Alas, not very exciting,or productive, I know.
Yet friends, it’s the New Year, and time therefore for Yours Truly to repent and set a goal to participate more fully in this worthwhile forum.
So here we go!
Recently, I was especially interested in the December 11th post by my friend G. Wesley who raised some interesting points by drawing our attention to the issue of what to do with the JST and the GNT. G. Wesley finishes his intriguing post with a question, i.e. “what of [the JST] and the Hebrew Bible”?
I would like to use that question as a springboard to share my conviction that despite my appreciation for the JST, I cannot accept the work as a restoration of an original biblical text. Whatever we do with the JST, we cannot employ the Book of Moses in an effort to restore the earliest form of Genesis. When all is said and done, the Book of Moses is a 19th century revision of the KJV of the opening chapters of the Bible.
Taking the first two chapters of the book as a guide, Genesis begins with an amalgamation of two separate versions of creation, the second, which commences in Genesis 2:4b, actually predates and appears to have directly influenced the version that now opens the Bible with the famous clause, “In the beginning…”
The Book of Moses attempts to bridge the obvious literary gap between these two disparate sources by identifying the creation story in Genesis 1:-2:4a as purely “spiritual” in nature (see Moses 3:5). This attempt to reconcile two historically distinct sources reveals that Moses does not predate Genesis 1-2.
End of story.
Yet even adopting a traditional view that ignores the observations of contemporary biblical scholarship, it is clear via the Prophet Joseph himself that whatever the Book of Moses does, it does not restore what Joseph himself identified as the original version of the text.
Towards the end of his ministry, the Prophet Joseph declared that prior to the days of uninspired tampering, the earliest version of Genesis 1:1 read: “The head one of the Gods brought forth the Gods” (Teachings, 348).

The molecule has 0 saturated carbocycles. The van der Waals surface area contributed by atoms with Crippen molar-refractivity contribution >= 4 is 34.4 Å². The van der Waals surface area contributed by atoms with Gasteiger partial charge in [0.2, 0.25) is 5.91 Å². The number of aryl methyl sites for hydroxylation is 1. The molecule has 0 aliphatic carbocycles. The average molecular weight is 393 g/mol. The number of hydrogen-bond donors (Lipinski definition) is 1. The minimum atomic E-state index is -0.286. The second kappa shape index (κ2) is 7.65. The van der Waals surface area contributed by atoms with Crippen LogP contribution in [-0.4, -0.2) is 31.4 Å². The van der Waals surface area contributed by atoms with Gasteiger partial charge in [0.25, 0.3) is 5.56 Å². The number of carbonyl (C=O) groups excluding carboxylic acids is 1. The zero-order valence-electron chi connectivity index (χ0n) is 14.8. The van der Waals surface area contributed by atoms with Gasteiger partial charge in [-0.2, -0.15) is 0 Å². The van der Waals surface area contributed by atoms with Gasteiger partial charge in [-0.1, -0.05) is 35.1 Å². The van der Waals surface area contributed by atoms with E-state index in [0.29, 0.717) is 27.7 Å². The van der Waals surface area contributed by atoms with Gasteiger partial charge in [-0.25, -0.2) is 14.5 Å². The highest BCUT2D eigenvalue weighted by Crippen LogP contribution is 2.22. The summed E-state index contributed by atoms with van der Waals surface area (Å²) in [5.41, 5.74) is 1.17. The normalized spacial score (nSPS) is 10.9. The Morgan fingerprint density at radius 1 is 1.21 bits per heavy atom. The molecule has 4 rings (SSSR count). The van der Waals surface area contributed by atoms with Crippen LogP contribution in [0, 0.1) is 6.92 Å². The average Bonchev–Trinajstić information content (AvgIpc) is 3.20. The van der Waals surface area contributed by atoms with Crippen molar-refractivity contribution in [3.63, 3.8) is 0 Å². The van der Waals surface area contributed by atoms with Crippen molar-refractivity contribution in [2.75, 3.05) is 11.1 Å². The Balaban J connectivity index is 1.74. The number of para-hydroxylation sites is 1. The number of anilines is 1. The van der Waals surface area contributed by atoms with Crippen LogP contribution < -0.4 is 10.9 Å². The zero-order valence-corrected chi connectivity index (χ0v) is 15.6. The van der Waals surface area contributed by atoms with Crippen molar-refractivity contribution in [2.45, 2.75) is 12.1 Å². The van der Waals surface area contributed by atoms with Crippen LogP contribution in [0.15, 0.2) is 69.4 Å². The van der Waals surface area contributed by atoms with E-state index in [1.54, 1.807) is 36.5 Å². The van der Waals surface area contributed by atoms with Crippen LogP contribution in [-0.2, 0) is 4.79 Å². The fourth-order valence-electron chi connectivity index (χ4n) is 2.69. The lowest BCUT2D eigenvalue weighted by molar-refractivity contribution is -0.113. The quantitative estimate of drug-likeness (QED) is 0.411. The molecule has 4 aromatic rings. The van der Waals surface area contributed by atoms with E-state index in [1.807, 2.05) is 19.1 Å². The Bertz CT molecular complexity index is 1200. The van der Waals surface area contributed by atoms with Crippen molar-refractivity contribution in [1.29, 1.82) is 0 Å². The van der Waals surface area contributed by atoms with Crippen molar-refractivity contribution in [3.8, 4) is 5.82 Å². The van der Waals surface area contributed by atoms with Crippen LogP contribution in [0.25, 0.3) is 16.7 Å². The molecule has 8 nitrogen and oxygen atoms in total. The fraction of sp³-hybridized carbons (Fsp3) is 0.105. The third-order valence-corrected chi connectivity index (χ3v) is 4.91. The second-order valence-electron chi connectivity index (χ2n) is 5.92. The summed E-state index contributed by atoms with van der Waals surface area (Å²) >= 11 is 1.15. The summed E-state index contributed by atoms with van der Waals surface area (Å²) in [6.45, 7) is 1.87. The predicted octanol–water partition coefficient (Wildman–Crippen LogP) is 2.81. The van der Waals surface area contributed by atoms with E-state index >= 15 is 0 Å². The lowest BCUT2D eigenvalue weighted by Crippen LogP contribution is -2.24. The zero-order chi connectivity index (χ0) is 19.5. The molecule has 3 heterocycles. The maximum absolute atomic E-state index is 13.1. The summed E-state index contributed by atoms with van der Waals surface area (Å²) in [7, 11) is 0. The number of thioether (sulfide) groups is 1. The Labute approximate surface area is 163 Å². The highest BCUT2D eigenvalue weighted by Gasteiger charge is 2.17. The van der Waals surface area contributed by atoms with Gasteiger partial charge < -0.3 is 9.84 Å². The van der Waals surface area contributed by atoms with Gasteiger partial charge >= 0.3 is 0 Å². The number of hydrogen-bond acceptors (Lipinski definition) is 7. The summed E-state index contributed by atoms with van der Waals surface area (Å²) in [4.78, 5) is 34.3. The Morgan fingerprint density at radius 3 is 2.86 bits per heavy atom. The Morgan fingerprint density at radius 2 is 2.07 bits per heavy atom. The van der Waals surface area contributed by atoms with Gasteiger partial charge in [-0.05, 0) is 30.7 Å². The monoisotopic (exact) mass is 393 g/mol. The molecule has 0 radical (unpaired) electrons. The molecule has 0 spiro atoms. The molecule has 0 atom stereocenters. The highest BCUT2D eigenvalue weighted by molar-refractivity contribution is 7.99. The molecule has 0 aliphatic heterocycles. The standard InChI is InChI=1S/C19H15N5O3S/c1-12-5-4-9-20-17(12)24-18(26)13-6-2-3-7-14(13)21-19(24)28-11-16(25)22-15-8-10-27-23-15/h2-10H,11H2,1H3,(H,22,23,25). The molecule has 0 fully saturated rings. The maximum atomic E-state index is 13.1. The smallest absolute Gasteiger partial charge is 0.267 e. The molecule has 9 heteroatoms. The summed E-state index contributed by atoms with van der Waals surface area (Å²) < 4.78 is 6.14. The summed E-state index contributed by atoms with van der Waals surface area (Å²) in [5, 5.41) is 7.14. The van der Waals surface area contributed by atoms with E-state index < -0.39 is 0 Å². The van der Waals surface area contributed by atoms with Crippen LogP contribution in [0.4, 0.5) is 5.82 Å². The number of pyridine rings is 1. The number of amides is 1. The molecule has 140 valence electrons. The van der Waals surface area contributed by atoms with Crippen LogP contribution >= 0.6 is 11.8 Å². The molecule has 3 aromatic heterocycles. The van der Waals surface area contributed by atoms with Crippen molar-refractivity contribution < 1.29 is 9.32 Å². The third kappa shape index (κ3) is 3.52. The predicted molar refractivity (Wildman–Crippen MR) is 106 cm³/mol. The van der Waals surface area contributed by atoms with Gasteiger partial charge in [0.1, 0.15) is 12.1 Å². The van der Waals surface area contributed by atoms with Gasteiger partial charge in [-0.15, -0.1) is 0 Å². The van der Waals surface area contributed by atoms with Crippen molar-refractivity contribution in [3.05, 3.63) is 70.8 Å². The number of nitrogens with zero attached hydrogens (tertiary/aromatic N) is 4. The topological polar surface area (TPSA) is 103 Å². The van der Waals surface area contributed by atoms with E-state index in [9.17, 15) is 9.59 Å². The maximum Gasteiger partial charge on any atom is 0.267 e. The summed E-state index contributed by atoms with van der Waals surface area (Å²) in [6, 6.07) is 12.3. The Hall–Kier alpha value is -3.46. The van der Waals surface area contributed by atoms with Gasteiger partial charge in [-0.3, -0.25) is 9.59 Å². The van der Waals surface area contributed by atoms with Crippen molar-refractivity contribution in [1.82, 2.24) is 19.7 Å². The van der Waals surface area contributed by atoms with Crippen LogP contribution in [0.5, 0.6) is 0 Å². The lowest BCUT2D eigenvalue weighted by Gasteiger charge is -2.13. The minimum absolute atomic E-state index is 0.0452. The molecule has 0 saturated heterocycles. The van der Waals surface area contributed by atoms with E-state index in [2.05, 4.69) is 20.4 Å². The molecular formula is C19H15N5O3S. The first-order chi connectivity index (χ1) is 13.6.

Now, if we consider Moses 2:1 in light of this teaching, a verse which would, if the Book of Moses contained a restored original text, reproduce the earliest version of Genesis 1:1, we gain the following insight:
“And it came to pass that the Lord spake unto Moses, saying: Behold, I reveal unto you concerning this heaven, and this earth; write the words which I speak. I am the Beginning and the End, the Almighty God; by mine Only Begotten I created these things; yea, in the beginning I created the heaven, and the earth upon which thou standest” (Moses 2:1)
And there we have it. No mention of heads, or of gods, or even of councils. Moses 2:1 revises Genesis 1:1 to simply read as a first person divine narrative. So clearly even if we ignore the implications of biblical scholarship and simply rely upon the teachings of the Prophet Joseph Smith himself, when it comes to the Book of Moses, the JST does not restore an original text.
Hence, if we cannot use the JST to recreate the earliest biblical manuscripts, what can believing Latter-day Saints do with the JST?
Well, I don’t pretend to have all of the answers. Heck, I don’t even assume to hold the best answers. But I do have a few ideas that have worked for me personally that I’ve gained while pondering the matter. I’ll share these ideas in part two.
In the meantime,
Happy New Year to all!!
Scholars continue to debate a number of important issues concerning the nature of human (child) sacrifices in the ancient Near East, including the origins of the rite, to whom these sacrifices were intended, and by whom they were performed. A number of books dedicated to the topic have appeared in recent years, and many scholarly books pertaining to the history of Israelite religions have included discussions of these issues as well. Especially vexing as pertains to the biblical material is the question of whether there was in fact a god named Molech/Molek to whom these sacrifices were being performed, and whether or not the biblical phrase “to make pass through the fire” refers to child sacrifice or simply a ritual of dedication. Continue reading “Child Sacrifice, A Traditional Religious Practice in Ancient Israel?”
The Gospel of Mark, written c. 65-70 C.E., is the earliest of the four gospels (even being edited and reused as a source text for the Gospels of Luke and Matthew), and offers a unique perspective among the gospels on the meaning of discipleship and following Jesus.  Mark places heavy emphasis on the suffering(s) and death of Jesus, and understands true Christian discipleship in terms of literally following Jesus’ example through experiencing and enduring suffering and persecution for the gospel (Mark 8.34; 10.28). Continue reading “Women as the True Disciples and Apostles of Christ in the Gospel of Mark”